Douglas Goodale, by the age of 32, had eight years of commercial fishing experience behind him when his job literally took his right arm and very nearly his life. Goodale was working by himself on his 22-foot purple lobster boat, “Barney,” about one mile off

A billboard at the southeast corner of the Hanford Site alerts people to its emergency zone. Photo by APF Fellow Blane Harden

Bad Comedy at America’s Biggest Environmental Mess

HANFORD, Washington — The mulberries happened to be ripe. They caught the eye of a hell-raising physicist by the name of Norm Buske. He picked a quart and rushed home to make what turned out to be high-anxiety jam. The berries grew here along the

Animal Health and Nutrition and Agrichemical Age

Deregulating The Farmer

SAN FRANCISCO–”Organic farming is a fraud. And so is the health food industry. So are the notions that preservatives, pesticides, drugs and plant foods are bad, and ‘natural’ is good,” writes Dick Beeler in his monthly column which appears in the two glossy agriculture magazines,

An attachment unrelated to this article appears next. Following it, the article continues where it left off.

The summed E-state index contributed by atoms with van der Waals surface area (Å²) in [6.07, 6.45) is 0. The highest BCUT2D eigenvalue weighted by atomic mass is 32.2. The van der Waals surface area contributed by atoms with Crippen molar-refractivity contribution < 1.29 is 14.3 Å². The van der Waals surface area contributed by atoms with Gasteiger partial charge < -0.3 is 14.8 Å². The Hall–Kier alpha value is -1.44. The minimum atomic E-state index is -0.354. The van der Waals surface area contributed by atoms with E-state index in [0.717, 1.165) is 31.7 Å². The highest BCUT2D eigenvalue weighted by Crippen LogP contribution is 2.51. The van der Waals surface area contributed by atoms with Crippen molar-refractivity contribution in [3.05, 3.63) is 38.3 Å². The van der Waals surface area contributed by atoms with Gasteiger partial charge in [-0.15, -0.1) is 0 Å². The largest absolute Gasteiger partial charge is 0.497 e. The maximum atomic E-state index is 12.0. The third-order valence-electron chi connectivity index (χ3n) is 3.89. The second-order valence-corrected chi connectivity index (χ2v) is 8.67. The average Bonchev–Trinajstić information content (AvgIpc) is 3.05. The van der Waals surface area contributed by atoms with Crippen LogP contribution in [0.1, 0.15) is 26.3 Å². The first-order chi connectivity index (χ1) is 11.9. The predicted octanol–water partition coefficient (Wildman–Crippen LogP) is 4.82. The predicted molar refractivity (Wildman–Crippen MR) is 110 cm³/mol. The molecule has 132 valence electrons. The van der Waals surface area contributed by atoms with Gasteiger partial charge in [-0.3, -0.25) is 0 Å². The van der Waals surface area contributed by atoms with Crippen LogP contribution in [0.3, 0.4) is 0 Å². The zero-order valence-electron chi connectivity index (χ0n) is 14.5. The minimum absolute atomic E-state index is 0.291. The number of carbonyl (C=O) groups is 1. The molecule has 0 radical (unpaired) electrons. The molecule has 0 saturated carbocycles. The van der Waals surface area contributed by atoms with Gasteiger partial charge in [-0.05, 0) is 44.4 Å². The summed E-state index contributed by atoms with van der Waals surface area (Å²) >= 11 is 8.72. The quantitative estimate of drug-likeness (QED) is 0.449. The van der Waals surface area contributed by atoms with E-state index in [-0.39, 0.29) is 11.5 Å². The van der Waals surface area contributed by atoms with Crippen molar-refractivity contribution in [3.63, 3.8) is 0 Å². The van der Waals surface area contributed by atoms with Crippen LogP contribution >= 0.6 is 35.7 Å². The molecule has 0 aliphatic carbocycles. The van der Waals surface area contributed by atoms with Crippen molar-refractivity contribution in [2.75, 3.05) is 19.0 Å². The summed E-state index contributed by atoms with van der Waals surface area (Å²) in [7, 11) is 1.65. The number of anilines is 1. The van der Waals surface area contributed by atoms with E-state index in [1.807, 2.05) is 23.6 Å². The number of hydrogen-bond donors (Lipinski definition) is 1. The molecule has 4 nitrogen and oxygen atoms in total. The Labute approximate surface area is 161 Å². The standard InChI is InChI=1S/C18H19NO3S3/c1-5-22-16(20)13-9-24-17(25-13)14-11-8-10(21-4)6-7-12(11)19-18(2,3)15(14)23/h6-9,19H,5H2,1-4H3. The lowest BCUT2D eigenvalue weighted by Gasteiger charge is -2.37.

Meat inspectors on the job.

The Meat Inspector

BOLINAS, Cal.–”OK. You see that discoloration here, that’s caused by pneumonia;’ says Dr. Thomas Harris, DVM, Inspector-in-Charge for the U.S. Department of Agriculture’s Meat and Poultry Inspection Program. He points at a large pink bovine lung, and slices into it with a butcher knife. Next

Meat is for me after eight months really just a metaphor…"

Guinea Pigs

I know it’s difficult to extrapolate backwards from one’s dinner plate, where you might have had a pork chop looking up at you, or from a supermarket where you might be visiting the meat counter to decide which steak to buy. To extrapolate back to